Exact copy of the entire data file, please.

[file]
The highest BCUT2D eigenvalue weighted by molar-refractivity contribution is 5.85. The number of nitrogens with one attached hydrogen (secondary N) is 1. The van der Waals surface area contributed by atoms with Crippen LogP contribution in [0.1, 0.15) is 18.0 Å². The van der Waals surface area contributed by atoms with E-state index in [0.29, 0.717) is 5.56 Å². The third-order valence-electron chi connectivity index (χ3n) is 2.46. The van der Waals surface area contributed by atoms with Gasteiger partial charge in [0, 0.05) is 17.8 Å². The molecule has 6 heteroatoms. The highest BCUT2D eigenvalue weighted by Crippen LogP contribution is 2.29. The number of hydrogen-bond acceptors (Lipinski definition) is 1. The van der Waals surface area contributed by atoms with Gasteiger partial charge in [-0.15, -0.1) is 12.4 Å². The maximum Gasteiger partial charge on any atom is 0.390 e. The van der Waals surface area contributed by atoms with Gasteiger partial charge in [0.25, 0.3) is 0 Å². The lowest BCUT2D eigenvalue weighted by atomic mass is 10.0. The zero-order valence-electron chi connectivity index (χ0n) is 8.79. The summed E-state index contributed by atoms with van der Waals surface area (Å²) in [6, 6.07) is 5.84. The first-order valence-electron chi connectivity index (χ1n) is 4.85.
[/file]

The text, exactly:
The highest BCUT2D eigenvalue weighted by molar-refractivity contribution is 5.85. The number of nitrogens with one attached hydrogen (secondary N) is 1. The van der Waals surface area contributed by atoms with Crippen LogP contribution in [0.1, 0.15) is 18.0 Å². The van der Waals surface area contributed by atoms with E-state index in [0.29, 0.717) is 5.56 Å². The third-order valence-electron chi connectivity index (χ3n) is 2.46. The van der Waals surface area contributed by atoms with Gasteiger partial charge in [0, 0.05) is 17.8 Å². The molecule has 6 heteroatoms. The highest BCUT2D eigenvalue weighted by Crippen LogP contribution is 2.29. The number of hydrogen-bond acceptors (Lipinski definition) is 1. The van der Waals surface area contributed by atoms with Gasteiger partial charge in [-0.15, -0.1) is 12.4 Å². The maximum Gasteiger partial charge on any atom is 0.390 e. The van der Waals surface area contributed by atoms with Gasteiger partial charge in [0.25, 0.3) is 0 Å². The lowest BCUT2D eigenvalue weighted by atomic mass is 10.0. The zero-order valence-electron chi connectivity index (χ0n) is 8.79. The summed E-state index contributed by atoms with van der Waals surface area (Å²) in [6, 6.07) is 5.84. The first-order valence-electron chi connectivity index (χ1n) is 4.85.